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CAPE GIRARDEAU TRIBUNE. CAPE GIRARDEAU, MO., TODAY. N0VE5IBER 1, 1918.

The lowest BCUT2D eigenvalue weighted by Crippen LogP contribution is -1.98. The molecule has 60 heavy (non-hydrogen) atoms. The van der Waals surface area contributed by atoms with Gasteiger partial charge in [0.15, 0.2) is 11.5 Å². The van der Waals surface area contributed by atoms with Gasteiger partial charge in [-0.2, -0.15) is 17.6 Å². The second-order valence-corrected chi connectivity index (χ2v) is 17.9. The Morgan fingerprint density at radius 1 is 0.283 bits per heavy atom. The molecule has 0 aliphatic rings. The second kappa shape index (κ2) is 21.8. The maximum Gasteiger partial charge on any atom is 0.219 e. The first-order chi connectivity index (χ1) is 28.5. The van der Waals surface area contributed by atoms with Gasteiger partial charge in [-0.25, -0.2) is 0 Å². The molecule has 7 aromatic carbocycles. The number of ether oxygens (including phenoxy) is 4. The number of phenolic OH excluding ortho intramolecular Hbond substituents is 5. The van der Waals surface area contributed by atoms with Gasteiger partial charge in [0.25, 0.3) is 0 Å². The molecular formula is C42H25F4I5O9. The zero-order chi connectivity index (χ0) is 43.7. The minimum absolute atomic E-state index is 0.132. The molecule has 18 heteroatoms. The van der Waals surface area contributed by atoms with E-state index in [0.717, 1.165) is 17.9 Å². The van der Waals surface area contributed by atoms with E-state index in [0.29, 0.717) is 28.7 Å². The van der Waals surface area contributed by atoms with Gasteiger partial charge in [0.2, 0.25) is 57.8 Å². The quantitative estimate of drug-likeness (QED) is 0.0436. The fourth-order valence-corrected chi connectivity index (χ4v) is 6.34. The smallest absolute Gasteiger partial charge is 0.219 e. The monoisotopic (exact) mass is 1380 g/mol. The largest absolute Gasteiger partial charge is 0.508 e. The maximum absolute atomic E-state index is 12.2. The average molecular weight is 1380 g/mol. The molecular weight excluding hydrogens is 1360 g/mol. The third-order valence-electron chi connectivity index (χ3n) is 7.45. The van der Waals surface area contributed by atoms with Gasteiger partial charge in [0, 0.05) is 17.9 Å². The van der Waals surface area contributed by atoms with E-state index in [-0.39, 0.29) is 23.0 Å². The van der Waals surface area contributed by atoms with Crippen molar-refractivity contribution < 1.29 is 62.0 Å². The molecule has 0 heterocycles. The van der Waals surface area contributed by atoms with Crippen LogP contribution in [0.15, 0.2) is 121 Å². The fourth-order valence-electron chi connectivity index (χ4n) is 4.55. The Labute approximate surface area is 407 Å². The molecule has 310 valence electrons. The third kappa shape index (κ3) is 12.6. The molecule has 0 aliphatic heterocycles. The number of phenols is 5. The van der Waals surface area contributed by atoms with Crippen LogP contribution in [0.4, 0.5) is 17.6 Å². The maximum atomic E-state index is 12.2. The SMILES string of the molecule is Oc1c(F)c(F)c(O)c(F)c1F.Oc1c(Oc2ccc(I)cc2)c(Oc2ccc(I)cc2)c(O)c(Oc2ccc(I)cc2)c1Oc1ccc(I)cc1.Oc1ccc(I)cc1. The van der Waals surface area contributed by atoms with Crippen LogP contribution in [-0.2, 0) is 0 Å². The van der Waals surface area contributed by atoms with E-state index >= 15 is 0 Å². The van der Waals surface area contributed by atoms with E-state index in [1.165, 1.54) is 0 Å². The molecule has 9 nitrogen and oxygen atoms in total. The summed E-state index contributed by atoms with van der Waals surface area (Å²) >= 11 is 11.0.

j - : - i V --,:( i r . . r . '.V ' .... It Needs Your last season's suit and overcoat. Why not send it to us where it will receive the attention of experts. "The Hoffman Way Johnston Bros. 30 Main Street. II EE POLITICAL ADVERTISEMENT TO THE VOTERS OF CAPE GIRAR DEAU COUNTY. Having received the nomination for Republican ticket at the primary clec- t'on on August 6, 1918, and br ing de sirious of calling on each voter per sonally and present my claims to him, I have found that my work in thi discharge of my duty to our country as a member of the local board, which I hold to be considered more th?n running for office, in ad dition to my official duty as county clerk, has prevetnfd me from making a very thorough campaign of the county and carrying out my desire in making a personal call on each voter. To all who I have been unable to meet and speak to personally in support of my candidacy for re-election to a second term as county clerk, I wish to stato that I have have tried to faithfully demean my Fclf in office during the term which I am now serving, and have at all timcf had in mind the interest of the affairs of the tax payers of the county, and to that end I have paid back into the county revenue fund of the county thp sum of $1695.00 in the past- three years, from fl les which I have earned and received for ser vices rendered in excess of the amount allowed by law for mysvlf as compen sation for a rviccs, and that allowed y deputy und clerk, and if again hoi ored by your votes I will dicharge n; dutie during the next four years a.: conscientiously as I have in the pa. t, and remain. .Your obedient servant, 1 Bluchcr Spj rling. A Watch Is A.Gift That is Always Appreciated. Buy That Christmas Gift Now. We Have Built a Remarkable Business in Watches 1 and Reliability Is Our Watchword. i It is our unalterable rule to sell only watches made by American makers of known responsibility. Each movement must bear the maker's guarantee to which we add our own. This policy coupled with that of reasonable prices, has built a fine business for us. Military Wrist Watches All the best at all prices. A fine assortment. Ladies' Bracelet Watches The popularity of the Bracelet Watch has caused unscrupulous makers and some retailers to foist inferior goods upon unsuspecting purchasers. In this line we also hold hard to our policy of reliabili ty. None but guaranteed move ments. Shop Now. H. A. LANG, JEWELER AND OPTICIAN 126 Main Street Cleaning Preserves the Fabric" Phone 1257. JESSE FITZGERALD DIES IN FRANCE Cape Young Man Succumbs to Double Pneumonia Soon af Crossing 0?er Jesse Fitzgerard, a Cape Girardeau boy, who enlisted two years ago, died in Franon of double pneumonia, Sept. 17. This information was sent by the War Department to his sis ter Mrs. Bossie Knight of Chaffee a few days ago. The young man was born and i;arcd in the Cape and was known as "Smiley" Fitzgerald. He was living here when he enlisted two years ago. Fitzgerald had only been in France a short time when he died. His sister, Mrs. Knight, received a card from him Sept. 5 which stated he had just arrived in France. He was a gunner in a machine gun company in the C4th infantry and was sent from Camp McAvthur, at Waco, Tj oc as, to France. He was a son of Mrs. V. A. Fitz gerald, who formerly lived in Cape girardTau, and was a brother of Mrs. Gertiudc Jacobs, who died in St. Louis Ip.H: week. Two brothJi-s, Eveiett and Arthur live in Springfield. HANDY FOR CUTTING RIVETS Proper Tool to Use Is Sharp Chise! Back Up Mead With Seme Heavy Weight The proper tool to use in cutting out rivets that hoM togetr-or tliin iv.vi-A parts is a share chisel. The head ot the rivet shoulf be backed ui with a weight of some kind so as to prevent tearing of the adjuont metal. An oxyacetylene torch is the quirtt'it method of cutting off rivet heads. mi aomeooay s uonars wai uo st I Wonder if By Bruce I WILL tell you what will happen some night this winter in France. Some night when its cold and dark. - There will be a rustling through the front line trench, where our boys stand guard. And a heavy ladened Secretary will make his way along. In his hands will be great steaming pots: in his pocket chocolate and ciga rettes. From one man to another he will go, passing a cup full of hot coffee to hands that tremble with the cold ; bringing the comfort of a bit of Men will hail him cheerily, slapping him on the back; and things will be a little easier in that trench because he has passed that way. How much will it cost to make that trip, do you suppose? Counting the pittance that the Secretary is paid, and the cost of the chocolate and the ciga rettes and all? V Five dollars? I do not know. But whether it is five dollars or twenty-five, I'd like to think that it is my five or twenty-five wouldn't you? That some night when it's cold and lone some, my money and yours might send a Secretary out along that front line trench. Let's make up our minds that we are going to pay for a score of those trips. A score of the nights this winter shall be our nights nights when the boys greet joy ously the chocolate and cigarettes that our money provided; and are happier because our representative has passed. United War Work Campaign SERVICE THAT WINS THE SOLDIER HEART Fred Lockley, Y. M. C. A., Tells of the Gratitude of the Boys at the Front. "One of the discoveries men are making over here," Fred Lockley, of the Y. SL C. A. and of Portland, Ore gon, writes from Iondon, "Is that more pleasure can be had out of giv ing than getting. Many a man who lias spent money freely in the old days to buy pleasure is finding that he gets more pleasure over here by the spend ing of one's self in the service of others. "A few months ago I went out with a fellow Y. XL C. A. secretary to hunt up out-of-the-way detachments of troops. A stable guard here, a ma chine gun company there, a platoon somewhere else. We carried our goods in an automobile. We had plenty of writing paper and envelopes for free distribution, and chocolate, cookies, chewing tobacco and smoking tobacco, cigarettes, razor blades, tooth paste and things of that kind for sale. American war service workers were busy everywhere. We found 'Sal vation Army lassies making doughnuts for the boys and K. of C. secretaries giving help. Books furnished by the American Library Association were to be seen on all sides. "Hearing firing at a distance, we drove down the road and found a score or so of men at machine gun practice. The officer gave the men half an hour recess to buy goods. "At another place we came in sight of a lieutenant drilling a platoon. . I said to the lieutenant : 'How soon be fore you dismiss the company? We have Y. M. C. A. goods for sale.' "lie said: 'Right now. Sergeant, dismiss the company! "And ten seconds later the company was In line waiting to buy goods from cur traveling 'Y. Grateful Is no name for it The men can't do enough to show their gratitude." Why You Should Give Twice What You Did Before The government has fixed the sum needed for the care of the men in the' service at $170,500,000. , Unless Americans give twice as much as ever before our soldiers, sailors and marines in 1919 may not enjoy their 3,(500 recreation buildings 1,000 miles of movie films 100 stage stars 2,000 athletic directors 2,500 libraries supplying 3,000,000 books 85 hostess houses 15.000 "Big Brother" sec retaries Millions of dollars of home comforts Gi?e to maintain the morale that a " "' They'll Be Yours Barton sweet and a smoke. when he has gone! Twenty-five dollars? For the Boys in the Service ! MERCY MUNITIONS NEEDED IN TRENCHES Lieut. Conlngsby Dawson, Fight ing Author, Makes Stirring Appeal for Y. W. C. A. Lieut Conlngsby Dawson, who wrote "Carry On," says of the war work which the Y. W. C. A. Is doing: "You at home cannot fight with your lives, but you can fight with your mercy. The Y. W. C. A. Is offering you just this cjiance. It garrisons the women's support trenches, which lie behind the men's. It asks you to supply them with munitions of mercy that they may be passed on to us. We need such supplier badly. Give generously that we may the sooner defeat the Hun." What Lieut Dawson says of the Y. W. C. A. he might have said of all the national organizations which are com ing together for the biggest financial campaign that organizations have ever neaded. All the $170,500,000 to be raised by the seven great national or ganizations the week of November 11 will be used to garrison and supply the support trenches behind the lines. They are the Y. M. C. A the Y. W. C. A., the National Catholic War Coun cil, Jewish Welfare Board, American Library Association, War Camps Com munity Service and Salvation Army. American girls In various uniforms mingle strangely with picturesque Brittany costumes In France. The American Y. W. C. A. has a hostess house in Brittany where the Signal Corps women live and a hut where the nurses spend their free time. Both these centers are fitted with many of the comforts and conveniences of home. "At. a tea given at the nurses' hut one Saturday afternoon," writes Miss Mabel Warner, of Salina, Kansas, Y. W. C. A. worker there, "there was an odd gathering one admiral, a bishop, a Presbyterian minister, a Roman Catholic priest a doctor, an ensign, one civilian and myself." First Victory Boy's Work. "Say, Tm wise to you, all right" a Western Union messenger boy whis pered to one of the directors of the United War Work Campaign in the New York headquarters. The direc tor's desk had only just been moved in and the work of the big drive had hardly begun. "I'm onto your stunt," the boy went on as he swung a grimy fist over the desk; "you're goto to give us fellows that ain't old enough to go to war a chance to earn an' give to back up a fighter an' help win the war. Listen ; rm In on this." The crumpled $5 bill he dropped on the desk made him the first of "a mil lion boys behind a million fighters" who are to be lined up as Victory Boys during the week of the drive. There will be a division of Victory Girls, too, and every boy and every girl enrolled will hare to earn every dollar he or she gives to the war work fund. AUTO PARTS Parts for all cars 50 to 85 off manufacturer's list price. Some of the cars we have parts for: Overland, Maxwell, Buirk, E. M. F., Flanders, Studebaker, Metz, Hupmobile, Chandlier, Grant, Brush, Mitchell, Hudson, Regal, Reo, Cadii:c, Maiuiou, Paige, Jackson, Moon, Howard, Michigan and many others. High Tension Magnetos, Carburetors, Radiators, A fie Shafts, Gears, Bearings, Spark Plugs and Everything tor the Automobile Some of the complete motors we have for sale in good running condition: E. M. F., $60.00; Overland, $50.00; Regal Electric Starter, $85; Reo, $75.00; Buick, $65; Maxwell, 25 Starter, $100.00; Hudson 32 Bosch Magneto, $110.00. Tungsten parts for all kinds of Coils and Magnetos. Springs for all makes of tars. Your money's worth or your money back, and you are the judge. Write us your needs. AUTO PARTS COMPANY CAPE GIRARDEAU, MO. . nomeTovra TREES ALONG CITY STREETS Work Done by Philadelphia Organiza tion Might Be Ccp!ed to Advantage in Other Places. The Society of Little Gardens from the time of its inauguration recognized street tree planting as one of the city's most vital needs and its interest in the Idea received a tremendous im petus from the clever plan conceived and carried out by Miss Edith Howe in the early spring of 1913. Instead of contenting herself with a couple of trees jn front of her own door, Miss Howe determined to have the whole block planted in an effective manner. To obtain this end she con sulted the Fairmount park commis sioners, who have charge of the trees in the streets of Philadelphia. They were glad to assist her, and sent her an expert who drew up a ground planof the block, with an estimate of the cost of planting; and. armed with this she invited her neighbors to co-operate with her. Her success was remarkable. Enough money was subscribed not only to plant the trees, but to have them cared for for three years. Some of the officers of Little Gar dens, hearing of this well-thought-out plan and its results, determined to try the same methods of a larger rc;;le and endeavor to have all Spruca and Lo cust streets and others transformed into avenues. Accordingly letters were written to a number of public-spirited women inviting euch to undertake the planting of her own block; and, in re ply, 11 agreed to make the experiment. That the effort has not been Invariably successful goes without saying. Never theless, much has been accomplished. October House Beautiful. STAIRWAY AND FIRE ESCAPE Ingenious Scheme by Which Doub'e Object Was Achieved at a Com paratively Small Cost. At the rear of a frame building that serves as a public meeting house for citizens of a small New York town, an outside re-enforced concrete stair way has been built as a fire escape. It consists of more than a score of By Constructing the Outside Stairway of Concrete, a Dependable Fire Es cape Was Provided at a Nominal Cost. steps and a landing of ample size, tip held by heavy supporting walls and supplied with an Iron pipe railing. The structure was erected at moderate; cost and fills Its purpose quite as well as would conventional steel equip ment of less capacity and greater cost 'Popular Mechanics. Magazine. Use Many Materials. A larger private owneship of homes In this country than known in many years Is predicted by H. O. Jones, con struction engineer. New York city, Ir aa Interview published by the Wash ington Post. "There is material for building hous es In almost every community," said Mr. Jones, "and It is not a question ot style of construction, but the most liveable. In one. of tha bigplants VJl if -jT7 ,'r f . n in Ohio all sorts of nouses Ii'ave Deen built from brick, stone, wood, con fute and even iron and fill are not only commodious, but comfortable and durable. Modern engineering has en abled builders to construct houses mor .tpidly and better than they could a decade ago.w Bird Bath Worth While. A bird bath, in the center of the JawA, tempts feathered visitors, and cardinals, robins, woodpeckers, song Pparrows, catbirds and mocking birds frequent the garden. Last winter suet, tied to a Chinese elm tree and strewn ntymt the ground, brought a flock of hungry birds, including coveys of quail, 10 being counted many times pacing slowly about and making leisurely breakfasts. Exchange. WIND COVER FOR RADIATORS invention of Mississippi Men Affords Ample Protection and Conserves Heat in Winter. The Scientific American in illustrat ing and describing a cover for radia tors, invented by F. M. Cockrell and J. M. Rockwell of Liberty, Miss., says This invention .relates to a protec tive cover for radiators of automobiles, whereby to conserve the heat therof in cold weather and to aid in maintain ing the water at the proper tempera- Front Elevation of an Automobile Cover, With Invention Applied. ture. More particularly the invention relates to a curtain arranged to wind upon or be unwound from a spring roller, the curtain being adapted to close to any desired extent a front opening formed in the cover. What The Brunswick Method of Reproduction Means To You BRIEFLY, it brings two great exclusive features. First, the Ultona, a new conception for playing all records at their best. Just a turn of the hand means the correct position on the record, the proper dia phragm and needle for every make. Second, the All-Wood Tone Amplifier built-up on the violin principle. Tones hitherto lost are brought out in rich clarity by these exclusive Brunswick features. Hear The Brunswick before you buy or even make a tentative decision. Doing so will not place you un der the slightest obligation. MRS. SLAUGHTER EXPIRED FRIDAY Was III Several Months-L eaves Husband and Four Sons, One Daughter Mrs. Nooma Slaughter, the wife of W. T. Slaughter, died at hrr home at 540 South Tacific street at 4:20 last Friday afternoon after a lingering ill ness of several months. She fs survived by her husband and four sons, Walton and Frank Slaugh Ur at Kennett, J. P. Slaughter of South Middle street this city, and C. O. Slaughter who ij working for the the Frisco out of Chaffee; and ono daughter, Miss Era, who lives at home. She also l aves a sister in Weakley county, Tennessee. Mrs. Slaughter was born in Obion county, Tennessee on November 7, 1853 and was 64 years, 11 months and 18 days old. The Slaughter family have bi ai in Cape Girardeau ever since 1905, moving- here from Kennett at that time. Funeral services were held at the home at 2:20 Sunday afternoon by Rev. Halbcrstadt of Centenary church. Mrs. Slaughter wa a member of the South Cape Methodist church. Inter ment was at Fairmount cemetery. 666 CURES MALARIA, CIIILLS AND FEVFjlJ. OR BILIOUS FE VER, BY KILLING THE PAR -SITE CAUSING THE FEVER. FINE STRENGTHENING TONIC. 666 cures Heada.:.?s, Biliousness, Less of Apnetite, foud breathe, or that tjV l ttvt Wng due to malar ia o.- colj.-. It r-:r,o.-es the colds. 1 99 j li r :f .1 , , :5V is winning the war now